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BAYWEST MEDICAL NEWS, Preventative Health

Insect Screening – Climate Change for us at Home – by Dr Jane Atkinson

Disease-bearing mosquitoes  are coming further south every year. Malaria and Japanese Encephalitis are spreading further south as breeding conditions improve for them. We had 45 cases of Japanese Encephalitis (JE) on the Australian mainland since 2021.  JE is fatal in 25% of cases, so to be avoided where possible.

An effective vaccine is available, albeit expensive and difficult to obtain.

A good way for us to minimise our chances of catching JE is to ensure we don’t get bitten by mosquitoes- any mosquitoes.

Many Queensland houses and flats have good insect screening built in. But if you like us live in an older house, from the days when air-conditioning meant breezeways and moveable casements, then you may be facing a prohibitive expense to have your insect screens professionally fitted.

I (Dr Jane) am sharing some ideas I have put into place which are economical and useful for insect screening in a house with difficult windows.

My solutions were based around tailor-made flexible screens, constructed from fibreglass mesh (available in several widths and good lengths from hardware shops).

Adhesive “velcro”- type tape, hook side, is applied to the window surround, stapled into the corners for extra security.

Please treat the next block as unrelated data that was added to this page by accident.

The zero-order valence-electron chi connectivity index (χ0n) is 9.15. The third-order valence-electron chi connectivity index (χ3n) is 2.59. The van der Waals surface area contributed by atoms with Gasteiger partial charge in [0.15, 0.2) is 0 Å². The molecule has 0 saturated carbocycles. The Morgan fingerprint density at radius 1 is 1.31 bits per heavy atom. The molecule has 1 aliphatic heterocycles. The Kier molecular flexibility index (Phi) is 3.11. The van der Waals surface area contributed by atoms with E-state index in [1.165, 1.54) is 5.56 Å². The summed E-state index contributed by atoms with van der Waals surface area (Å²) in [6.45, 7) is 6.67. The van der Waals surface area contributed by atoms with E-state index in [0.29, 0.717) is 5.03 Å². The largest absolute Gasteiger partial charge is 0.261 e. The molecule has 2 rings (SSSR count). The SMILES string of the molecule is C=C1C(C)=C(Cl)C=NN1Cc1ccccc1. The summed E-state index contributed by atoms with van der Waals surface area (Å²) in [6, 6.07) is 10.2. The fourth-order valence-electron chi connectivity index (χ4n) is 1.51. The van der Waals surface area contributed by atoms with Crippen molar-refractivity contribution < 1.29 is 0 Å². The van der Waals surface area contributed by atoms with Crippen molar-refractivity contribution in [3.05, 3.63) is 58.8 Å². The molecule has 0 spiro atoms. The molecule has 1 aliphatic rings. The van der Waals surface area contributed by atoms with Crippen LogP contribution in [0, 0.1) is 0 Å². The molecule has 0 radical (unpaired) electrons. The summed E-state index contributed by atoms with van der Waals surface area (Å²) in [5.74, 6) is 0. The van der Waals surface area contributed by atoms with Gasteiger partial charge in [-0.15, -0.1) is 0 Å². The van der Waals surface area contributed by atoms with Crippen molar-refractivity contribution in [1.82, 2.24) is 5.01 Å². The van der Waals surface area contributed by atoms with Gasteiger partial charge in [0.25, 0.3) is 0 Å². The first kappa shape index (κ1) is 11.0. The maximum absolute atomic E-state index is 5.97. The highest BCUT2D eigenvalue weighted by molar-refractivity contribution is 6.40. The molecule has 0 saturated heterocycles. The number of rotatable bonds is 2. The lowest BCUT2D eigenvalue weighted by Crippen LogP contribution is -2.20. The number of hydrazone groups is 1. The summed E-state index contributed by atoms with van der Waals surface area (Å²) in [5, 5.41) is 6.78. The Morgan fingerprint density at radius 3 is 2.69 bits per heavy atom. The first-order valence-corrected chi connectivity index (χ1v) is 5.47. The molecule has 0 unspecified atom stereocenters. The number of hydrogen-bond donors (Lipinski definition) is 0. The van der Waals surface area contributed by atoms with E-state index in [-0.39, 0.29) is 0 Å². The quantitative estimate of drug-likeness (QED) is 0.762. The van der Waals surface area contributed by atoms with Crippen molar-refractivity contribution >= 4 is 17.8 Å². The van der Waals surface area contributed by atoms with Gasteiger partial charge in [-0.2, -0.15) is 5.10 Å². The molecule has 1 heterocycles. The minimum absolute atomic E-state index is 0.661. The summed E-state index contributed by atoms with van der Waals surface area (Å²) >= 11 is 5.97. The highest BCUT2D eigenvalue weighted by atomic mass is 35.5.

The mating non-adhesive velcro tape is sewn to the fibreglass mesh, then sandwiched with cotton tape obtained cheaply from the supermarket haberdashery section- one of the few haby items you can still buy at Woollies.

Leaving tags of tape at the lower corners for easy access to the window, you have a washable and functional insect screen.

A variation on the theme was the use of paired adhesive magnetic strips. This is a more expensive option, available from hardware shops. One layer glued to the window surround and the mating layer glued to the mesh gave a stiffer edge to the screen. The corners needed to be reinforced with metal L-brackets in the correct width, applied with short button head screws through the mesh to the plastic magnetic strip.

Careful measurement obviously is important, and for this reason I started with the bigger windows, so that if any errors, at least the components could be cut down to fit another opening.

Some window openings don’t lend themselves to velcro on all sides. In some window openings I wanted the sills easily cleanable, so restricted the velcro pairing to the top and sides of the mesh, and inserted a strip of dowel into a hem on the lower edge of the mesh, reinforced with fabric, tape pull tags at each end. This made for a rigid closure across the sill.

I experimented with weighting the lower hem with a string of beads inserted- also quite effective, but a bit more bulky.

Whitco-hinged windows were the easiest to manage, because the operating mechanism does not protrude into the house.

The older  casement windows  with the pegs in the sill and the hinged pull-bars either have to be fully open, fully closed, or open just to the smallest setting, as otherwise the pull-bars interfere with the mesh.

You do need someone who can use a sewing machine. Hook and Loop fastening in adhesive or sew-on lengths of 25 metres is available from a Gold coast outlet- I ordered online. This is by far the most economical way to purchase the tape.

Dowel rods are also cheap and readily available, as is cotton backing tape ( same width as the velcro)

I do encourage you to give it a go- mistakes are not terribly expensive, and it is satisfying to know you have solved a potentially serious  problem with a little thought and labour.




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